anonymous asked:

What are Jon and tish up to these days?


Oh, doing well. My only complaint is that I’d like more of his time and attention. Between Panoptic and the hood and training, he ends up working sixty to eighty hour weeks. Grad school doesn’t exactly leave me lounging in endless free time either.

“Yeah, Arrowing will kind of eat your life,” Mrs. Queen once told us. “There was a year when Oliver and I missed Valentine’s Day and both our birthdays because we were so busy chasing Damien Darhk.”

We’d all had enough wine by that point that Mr. Queen felt comfortable giving us a little half-smile and saying, “We made up for it later.”

Jon grimaced at him. “Dad.”

In reply, innocent surprise. “Dinner at the Pavillon.” Because what else might he have meant?

Keep reading


@venivincere you will need:

1. A lazy attitude to cooking
2. A large pot, dubiously clean
3. Brown rice and green lentils boiled in roughly equal proportions until forgotten about and barely saved from burning
4. A can of coconut milk, dusty from the back of the cabinet, possibly about to expire
5. Three dessicated habaneros, a forgotten half onion, the lone red pepper left over from last week, three peeled tomatoes you keep meaning to use and however much garlic is not too much garlic. Add one stray mushroom from the bottom of the fridge.
6. Coconut oil to fry vegetables because you forgot to replace the olive oil you ran out of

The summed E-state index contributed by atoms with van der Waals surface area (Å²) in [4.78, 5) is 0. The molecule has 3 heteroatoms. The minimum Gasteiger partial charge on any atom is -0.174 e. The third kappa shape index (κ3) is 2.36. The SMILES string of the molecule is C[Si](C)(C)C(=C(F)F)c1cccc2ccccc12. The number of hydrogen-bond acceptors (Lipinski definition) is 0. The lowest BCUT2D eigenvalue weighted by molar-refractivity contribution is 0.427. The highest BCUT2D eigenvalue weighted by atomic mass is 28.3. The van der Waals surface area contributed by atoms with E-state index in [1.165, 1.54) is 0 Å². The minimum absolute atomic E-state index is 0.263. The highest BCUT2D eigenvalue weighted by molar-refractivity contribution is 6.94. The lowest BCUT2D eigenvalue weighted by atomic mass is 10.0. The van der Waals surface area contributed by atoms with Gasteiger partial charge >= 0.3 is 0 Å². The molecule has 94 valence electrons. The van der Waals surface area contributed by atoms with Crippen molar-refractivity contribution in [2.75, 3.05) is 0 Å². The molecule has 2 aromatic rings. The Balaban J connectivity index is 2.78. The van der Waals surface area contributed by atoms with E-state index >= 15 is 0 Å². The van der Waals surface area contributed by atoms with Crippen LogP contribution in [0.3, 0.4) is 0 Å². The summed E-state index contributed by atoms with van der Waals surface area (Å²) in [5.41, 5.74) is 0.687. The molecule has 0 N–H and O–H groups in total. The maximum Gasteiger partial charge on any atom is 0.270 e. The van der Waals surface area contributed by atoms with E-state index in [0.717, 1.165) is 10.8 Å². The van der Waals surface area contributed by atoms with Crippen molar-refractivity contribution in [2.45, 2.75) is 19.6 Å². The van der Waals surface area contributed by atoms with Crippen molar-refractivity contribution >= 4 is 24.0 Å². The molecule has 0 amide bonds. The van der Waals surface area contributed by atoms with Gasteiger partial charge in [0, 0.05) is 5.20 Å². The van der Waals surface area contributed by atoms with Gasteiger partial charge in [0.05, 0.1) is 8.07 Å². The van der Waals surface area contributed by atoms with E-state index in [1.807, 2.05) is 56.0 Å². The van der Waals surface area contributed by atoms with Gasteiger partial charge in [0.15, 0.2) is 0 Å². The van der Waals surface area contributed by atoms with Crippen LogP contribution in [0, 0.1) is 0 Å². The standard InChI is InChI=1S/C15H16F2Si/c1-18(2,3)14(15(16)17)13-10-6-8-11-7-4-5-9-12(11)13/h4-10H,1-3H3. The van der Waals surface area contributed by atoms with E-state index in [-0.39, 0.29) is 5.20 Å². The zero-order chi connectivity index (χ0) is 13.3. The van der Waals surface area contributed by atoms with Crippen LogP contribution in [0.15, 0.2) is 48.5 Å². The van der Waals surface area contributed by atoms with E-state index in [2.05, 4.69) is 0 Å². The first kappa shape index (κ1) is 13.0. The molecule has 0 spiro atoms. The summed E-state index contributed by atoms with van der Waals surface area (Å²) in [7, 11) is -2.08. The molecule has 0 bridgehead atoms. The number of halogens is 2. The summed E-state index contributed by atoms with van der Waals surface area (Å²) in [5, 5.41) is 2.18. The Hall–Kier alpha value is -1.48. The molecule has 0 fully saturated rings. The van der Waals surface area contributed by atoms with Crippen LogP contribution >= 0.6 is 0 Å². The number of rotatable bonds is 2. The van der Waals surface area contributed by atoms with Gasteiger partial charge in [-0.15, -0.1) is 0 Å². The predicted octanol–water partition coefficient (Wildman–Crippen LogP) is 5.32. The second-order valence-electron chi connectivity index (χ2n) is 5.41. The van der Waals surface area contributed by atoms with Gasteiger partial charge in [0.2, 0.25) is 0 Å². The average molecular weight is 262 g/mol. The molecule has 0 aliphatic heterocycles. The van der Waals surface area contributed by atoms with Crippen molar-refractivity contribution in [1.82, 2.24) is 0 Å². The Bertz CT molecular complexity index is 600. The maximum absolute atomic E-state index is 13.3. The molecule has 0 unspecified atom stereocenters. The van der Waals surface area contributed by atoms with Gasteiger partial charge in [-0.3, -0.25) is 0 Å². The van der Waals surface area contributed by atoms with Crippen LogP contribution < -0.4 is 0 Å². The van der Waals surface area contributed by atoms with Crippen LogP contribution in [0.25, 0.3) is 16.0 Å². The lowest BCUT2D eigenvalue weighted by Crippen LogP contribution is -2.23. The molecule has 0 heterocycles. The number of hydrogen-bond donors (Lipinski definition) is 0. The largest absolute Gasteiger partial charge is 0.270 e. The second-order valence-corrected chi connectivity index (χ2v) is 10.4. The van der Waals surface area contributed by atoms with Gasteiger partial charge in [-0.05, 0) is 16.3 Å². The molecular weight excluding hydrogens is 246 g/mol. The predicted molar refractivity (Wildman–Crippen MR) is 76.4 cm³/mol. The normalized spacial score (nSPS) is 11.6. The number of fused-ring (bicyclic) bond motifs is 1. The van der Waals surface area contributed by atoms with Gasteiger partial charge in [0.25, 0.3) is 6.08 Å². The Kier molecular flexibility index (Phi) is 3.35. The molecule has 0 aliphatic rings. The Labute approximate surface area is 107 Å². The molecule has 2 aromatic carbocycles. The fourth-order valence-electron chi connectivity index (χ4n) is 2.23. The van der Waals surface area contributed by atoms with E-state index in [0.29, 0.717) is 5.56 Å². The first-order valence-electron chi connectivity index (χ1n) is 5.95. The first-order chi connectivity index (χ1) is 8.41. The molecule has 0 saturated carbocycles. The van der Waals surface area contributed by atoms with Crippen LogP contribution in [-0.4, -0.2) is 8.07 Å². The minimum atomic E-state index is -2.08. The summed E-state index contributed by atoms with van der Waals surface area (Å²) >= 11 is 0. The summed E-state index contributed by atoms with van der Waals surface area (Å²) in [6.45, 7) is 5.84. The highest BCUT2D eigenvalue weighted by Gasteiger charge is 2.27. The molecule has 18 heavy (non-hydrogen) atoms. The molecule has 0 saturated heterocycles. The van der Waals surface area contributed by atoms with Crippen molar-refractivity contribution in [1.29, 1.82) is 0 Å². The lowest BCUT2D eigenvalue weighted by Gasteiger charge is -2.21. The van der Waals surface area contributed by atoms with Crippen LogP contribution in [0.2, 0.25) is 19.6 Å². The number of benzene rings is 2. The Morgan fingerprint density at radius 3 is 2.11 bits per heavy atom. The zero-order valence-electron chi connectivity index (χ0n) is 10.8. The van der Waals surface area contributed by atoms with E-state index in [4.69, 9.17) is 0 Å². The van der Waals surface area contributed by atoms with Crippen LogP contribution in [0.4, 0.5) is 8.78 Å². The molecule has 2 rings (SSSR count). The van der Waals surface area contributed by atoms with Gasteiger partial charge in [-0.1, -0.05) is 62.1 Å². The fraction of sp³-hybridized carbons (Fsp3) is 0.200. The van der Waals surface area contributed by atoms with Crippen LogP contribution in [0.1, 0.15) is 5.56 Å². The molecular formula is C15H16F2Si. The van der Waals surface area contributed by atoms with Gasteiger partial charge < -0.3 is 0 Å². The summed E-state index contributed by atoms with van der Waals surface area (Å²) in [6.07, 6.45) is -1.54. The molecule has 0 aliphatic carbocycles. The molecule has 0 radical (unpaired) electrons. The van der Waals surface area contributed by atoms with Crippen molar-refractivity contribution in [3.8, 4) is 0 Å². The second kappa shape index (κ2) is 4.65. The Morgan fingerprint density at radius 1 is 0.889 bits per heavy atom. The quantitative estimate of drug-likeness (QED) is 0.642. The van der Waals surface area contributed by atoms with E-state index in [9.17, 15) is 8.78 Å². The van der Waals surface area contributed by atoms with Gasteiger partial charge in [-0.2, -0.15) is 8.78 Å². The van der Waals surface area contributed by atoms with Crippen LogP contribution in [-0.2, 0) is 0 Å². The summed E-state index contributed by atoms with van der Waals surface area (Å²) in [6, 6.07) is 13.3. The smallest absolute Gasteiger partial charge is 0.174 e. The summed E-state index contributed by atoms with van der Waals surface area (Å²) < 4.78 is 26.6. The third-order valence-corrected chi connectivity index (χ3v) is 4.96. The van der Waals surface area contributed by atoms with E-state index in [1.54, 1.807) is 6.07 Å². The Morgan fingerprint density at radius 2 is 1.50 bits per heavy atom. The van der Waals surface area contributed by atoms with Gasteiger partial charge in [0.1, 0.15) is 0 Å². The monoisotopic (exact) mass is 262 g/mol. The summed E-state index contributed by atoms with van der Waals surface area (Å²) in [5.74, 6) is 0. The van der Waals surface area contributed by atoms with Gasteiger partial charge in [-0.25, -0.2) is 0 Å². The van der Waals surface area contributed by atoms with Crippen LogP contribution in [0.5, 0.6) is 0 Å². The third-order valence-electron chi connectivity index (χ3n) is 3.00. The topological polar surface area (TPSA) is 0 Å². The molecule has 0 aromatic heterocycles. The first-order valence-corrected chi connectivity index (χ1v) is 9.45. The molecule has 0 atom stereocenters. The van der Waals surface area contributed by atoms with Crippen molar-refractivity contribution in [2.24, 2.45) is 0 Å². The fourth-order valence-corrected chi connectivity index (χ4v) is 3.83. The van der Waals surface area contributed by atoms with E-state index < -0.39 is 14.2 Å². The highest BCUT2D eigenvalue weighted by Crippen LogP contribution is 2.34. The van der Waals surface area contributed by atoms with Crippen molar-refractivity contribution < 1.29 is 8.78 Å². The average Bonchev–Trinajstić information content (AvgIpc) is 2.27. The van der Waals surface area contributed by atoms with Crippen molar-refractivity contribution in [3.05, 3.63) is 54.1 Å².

7. An inability to estimate portions, resulting in a huge amount of stew when you add rice and lentils to vegetable mix
8. A disastrous spill of turmeric, slightly too much cumin, coriander to mitigate previous mistake, chili powder for added masochism and a squeeze of lemon to avoid scurvy.
9. A sink full of dishes from which to fish a bowl.

So last week I didn’t go to community band because I fell asleep after dinner. I remembered when I woke up. But no one had called, texted, or emailed me to ask why I wasn’t there.
I saw the second chair player at a grad party the other day and he asked where I was. I explained and expressed my confusion as to why I hadn’t been contacted, especially when I had seen the first chair player at the movies the day before and said “see you at band” to him the day of.
Turns out that about half an hour into rehearsal, second chair asked where I was, first chair said I had probably just forgotten, and they both shrugged it off.
Trombones really care, guys.